The mood changes quickly and soon the dealers have me laughing. In typical West African style, they receive my openness with a thousand times more hospitality. When they find out about my visa problems and that I have no job – “We’ll teach you how to make asylum. No worries.” They even offer to give me a kilo to deal. “But you should take it to Sweden. You will make more money in Stockholm.”

Purity and piety in dealing: keep yourself pure, body and mind

One afternoon, a little dog comes over to sit with us. Kinmu asks me if I like dogs.

And you?

“Well, I like them, but not how they keep them here in Germany. The dogs lying in the beds and all. That is wrong. According to Islam dogs are animals and are dirty. When they lick a plate, you must wash it seven times. Islam respects animals, but animals have their place.” And almost on cue, Kinmu stands up: time to go to the mosque.

Why not just pray here in the park?

“No way! Are you crazy? It is impure here. People piss here. No way.”

And selling pot? How does Islam feel about that?

“Well, I hope Allah understands. I am a real Rasta, I do not drink, I do not smoke cigarettes, I do not smoke pot. But I must make money. I study German, and I study textile, but I must work – otherwise my parents will make me come home.” I marvel at how these grown men sound more worried about what their mothers think than the cops.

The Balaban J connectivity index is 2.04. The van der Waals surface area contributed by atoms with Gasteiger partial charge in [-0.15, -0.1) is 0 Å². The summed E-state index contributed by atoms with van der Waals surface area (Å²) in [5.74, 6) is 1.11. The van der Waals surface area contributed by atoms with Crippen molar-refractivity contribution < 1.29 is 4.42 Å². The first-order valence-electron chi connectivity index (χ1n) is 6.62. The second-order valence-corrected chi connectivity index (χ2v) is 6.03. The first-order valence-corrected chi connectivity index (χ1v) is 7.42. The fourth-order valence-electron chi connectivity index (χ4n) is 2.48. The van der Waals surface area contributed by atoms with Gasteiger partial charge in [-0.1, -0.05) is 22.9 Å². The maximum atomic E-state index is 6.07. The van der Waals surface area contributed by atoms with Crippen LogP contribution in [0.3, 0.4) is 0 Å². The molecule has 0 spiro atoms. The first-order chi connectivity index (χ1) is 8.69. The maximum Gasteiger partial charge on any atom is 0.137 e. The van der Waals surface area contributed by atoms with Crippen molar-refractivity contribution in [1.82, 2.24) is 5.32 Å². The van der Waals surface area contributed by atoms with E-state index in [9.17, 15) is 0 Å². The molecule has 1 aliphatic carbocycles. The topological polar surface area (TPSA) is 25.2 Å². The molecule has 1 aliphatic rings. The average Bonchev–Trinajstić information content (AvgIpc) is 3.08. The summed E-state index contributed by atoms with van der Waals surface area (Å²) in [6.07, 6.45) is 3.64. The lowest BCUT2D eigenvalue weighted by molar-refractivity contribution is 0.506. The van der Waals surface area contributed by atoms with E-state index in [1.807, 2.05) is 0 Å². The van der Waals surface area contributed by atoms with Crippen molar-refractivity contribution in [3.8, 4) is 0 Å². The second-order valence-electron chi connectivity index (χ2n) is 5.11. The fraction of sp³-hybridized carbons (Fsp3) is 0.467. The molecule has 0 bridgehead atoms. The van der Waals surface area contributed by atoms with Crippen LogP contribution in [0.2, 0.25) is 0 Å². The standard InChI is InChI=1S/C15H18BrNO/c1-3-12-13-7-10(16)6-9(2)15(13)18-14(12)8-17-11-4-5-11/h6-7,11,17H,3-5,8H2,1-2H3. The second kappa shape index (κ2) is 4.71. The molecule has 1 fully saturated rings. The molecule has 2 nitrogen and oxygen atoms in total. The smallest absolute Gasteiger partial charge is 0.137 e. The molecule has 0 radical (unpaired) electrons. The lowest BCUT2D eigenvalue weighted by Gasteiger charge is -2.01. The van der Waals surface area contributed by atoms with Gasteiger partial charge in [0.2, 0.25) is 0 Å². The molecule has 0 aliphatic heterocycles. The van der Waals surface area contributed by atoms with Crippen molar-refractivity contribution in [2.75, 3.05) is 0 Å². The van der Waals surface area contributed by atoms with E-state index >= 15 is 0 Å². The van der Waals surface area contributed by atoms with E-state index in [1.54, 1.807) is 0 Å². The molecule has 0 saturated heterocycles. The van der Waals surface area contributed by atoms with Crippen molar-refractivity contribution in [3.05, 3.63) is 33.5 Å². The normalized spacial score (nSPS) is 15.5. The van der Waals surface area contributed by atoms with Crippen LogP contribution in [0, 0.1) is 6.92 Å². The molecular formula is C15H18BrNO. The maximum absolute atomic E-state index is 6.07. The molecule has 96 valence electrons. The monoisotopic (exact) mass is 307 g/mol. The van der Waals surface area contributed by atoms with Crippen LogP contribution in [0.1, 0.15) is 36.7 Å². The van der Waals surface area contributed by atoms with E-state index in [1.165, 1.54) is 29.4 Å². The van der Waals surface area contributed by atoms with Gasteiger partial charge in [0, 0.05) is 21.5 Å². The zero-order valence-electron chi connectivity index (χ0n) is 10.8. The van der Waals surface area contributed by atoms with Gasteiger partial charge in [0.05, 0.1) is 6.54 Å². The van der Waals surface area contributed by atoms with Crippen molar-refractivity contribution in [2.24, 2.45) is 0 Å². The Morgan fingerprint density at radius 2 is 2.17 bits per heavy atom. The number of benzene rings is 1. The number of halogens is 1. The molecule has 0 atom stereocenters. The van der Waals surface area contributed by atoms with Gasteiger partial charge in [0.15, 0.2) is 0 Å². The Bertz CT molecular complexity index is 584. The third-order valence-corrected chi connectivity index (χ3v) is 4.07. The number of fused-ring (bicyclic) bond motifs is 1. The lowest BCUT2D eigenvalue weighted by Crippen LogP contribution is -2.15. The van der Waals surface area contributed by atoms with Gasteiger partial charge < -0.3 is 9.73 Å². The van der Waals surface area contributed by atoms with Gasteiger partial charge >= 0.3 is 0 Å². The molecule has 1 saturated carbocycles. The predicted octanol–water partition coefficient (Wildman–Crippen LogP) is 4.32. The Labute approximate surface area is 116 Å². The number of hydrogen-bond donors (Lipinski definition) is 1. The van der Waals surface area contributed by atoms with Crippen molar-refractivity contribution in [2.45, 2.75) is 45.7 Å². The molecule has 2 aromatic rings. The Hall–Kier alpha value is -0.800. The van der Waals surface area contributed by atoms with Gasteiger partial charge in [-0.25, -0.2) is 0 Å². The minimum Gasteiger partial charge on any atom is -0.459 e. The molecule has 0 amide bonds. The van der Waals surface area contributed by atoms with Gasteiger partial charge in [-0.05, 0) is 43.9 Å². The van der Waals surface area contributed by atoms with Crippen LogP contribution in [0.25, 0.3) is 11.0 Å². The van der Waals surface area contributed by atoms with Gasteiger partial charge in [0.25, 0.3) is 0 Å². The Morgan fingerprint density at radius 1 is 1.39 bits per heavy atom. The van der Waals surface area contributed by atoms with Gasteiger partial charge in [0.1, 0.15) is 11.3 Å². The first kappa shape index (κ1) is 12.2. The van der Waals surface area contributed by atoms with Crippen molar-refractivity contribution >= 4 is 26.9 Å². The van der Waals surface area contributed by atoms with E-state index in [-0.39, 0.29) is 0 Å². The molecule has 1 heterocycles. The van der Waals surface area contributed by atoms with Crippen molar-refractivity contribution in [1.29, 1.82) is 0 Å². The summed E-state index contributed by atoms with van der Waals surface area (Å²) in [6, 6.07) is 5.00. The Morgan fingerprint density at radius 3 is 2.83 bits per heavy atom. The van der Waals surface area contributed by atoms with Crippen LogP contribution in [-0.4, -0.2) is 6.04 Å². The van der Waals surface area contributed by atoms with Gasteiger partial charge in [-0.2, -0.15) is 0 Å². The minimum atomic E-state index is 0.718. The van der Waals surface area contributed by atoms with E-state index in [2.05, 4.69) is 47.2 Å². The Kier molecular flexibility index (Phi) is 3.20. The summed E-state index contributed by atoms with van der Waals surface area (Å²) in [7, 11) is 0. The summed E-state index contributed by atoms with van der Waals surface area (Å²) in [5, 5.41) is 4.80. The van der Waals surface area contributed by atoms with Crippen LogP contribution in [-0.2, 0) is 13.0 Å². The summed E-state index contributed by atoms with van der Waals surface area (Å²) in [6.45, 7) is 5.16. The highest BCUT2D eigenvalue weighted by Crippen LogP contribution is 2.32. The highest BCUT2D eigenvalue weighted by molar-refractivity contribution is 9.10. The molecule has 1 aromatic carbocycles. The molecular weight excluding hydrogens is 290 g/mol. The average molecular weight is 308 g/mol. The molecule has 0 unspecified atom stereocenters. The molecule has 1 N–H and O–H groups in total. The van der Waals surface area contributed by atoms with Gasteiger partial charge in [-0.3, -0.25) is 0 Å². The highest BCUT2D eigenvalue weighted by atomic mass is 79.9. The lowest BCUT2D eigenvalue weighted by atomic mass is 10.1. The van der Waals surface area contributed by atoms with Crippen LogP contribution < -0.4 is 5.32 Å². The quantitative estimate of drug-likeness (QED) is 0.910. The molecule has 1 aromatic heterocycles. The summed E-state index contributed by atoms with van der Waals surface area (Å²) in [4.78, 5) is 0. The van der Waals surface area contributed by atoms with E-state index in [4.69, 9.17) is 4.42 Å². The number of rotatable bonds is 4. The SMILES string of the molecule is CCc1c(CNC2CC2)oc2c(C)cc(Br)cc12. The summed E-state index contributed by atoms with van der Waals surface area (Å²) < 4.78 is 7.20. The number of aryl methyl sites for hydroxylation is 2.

Kinmu is adamantly against drugs:

“Weed is evil. It is evil no matter what.” So because he is a “real Rasta”, or Rastafarian, and because he is a Muslim, and because he does not want to lose his chance at permanent residency, Kinmu keeps clean. He sells just one or two bags a day and never keeps the stuff on him.

One day, when Kinmu wanted to know if I was not smiling because I was sad, he took to lecturing me on keeping not just my bed and dishes clean, but also my soul.

“You must pray. And if you do not believe in a god, then you must meditate. Okay? You must go home and meditate.”

As I stand and proceed to leave: “And keep your house clean!” he adds.

No such thing as a sick day

I show up this afternoon to a very quiet, very sullen park. The sun is out. It is 22 degrees. What’s up, Berliners?

I walk past an empty park entrance into the vastness of Görli, turn a corner, and see the problem: a major park-wide raid underway. No one looks happy, except maybe the K-9 pooch sniffing to his heart’s content. I plop down on a bench by the large circular lawn next to some older, non-dealing brothers who are strumming their guitars and singing religious songs from Senegal. They tell me the cops have been there for hours – and that part of their infiltration was taking video and photographs of these friends of mine while they sat and strummed. They had tried to protest but would rather not get the cops angry.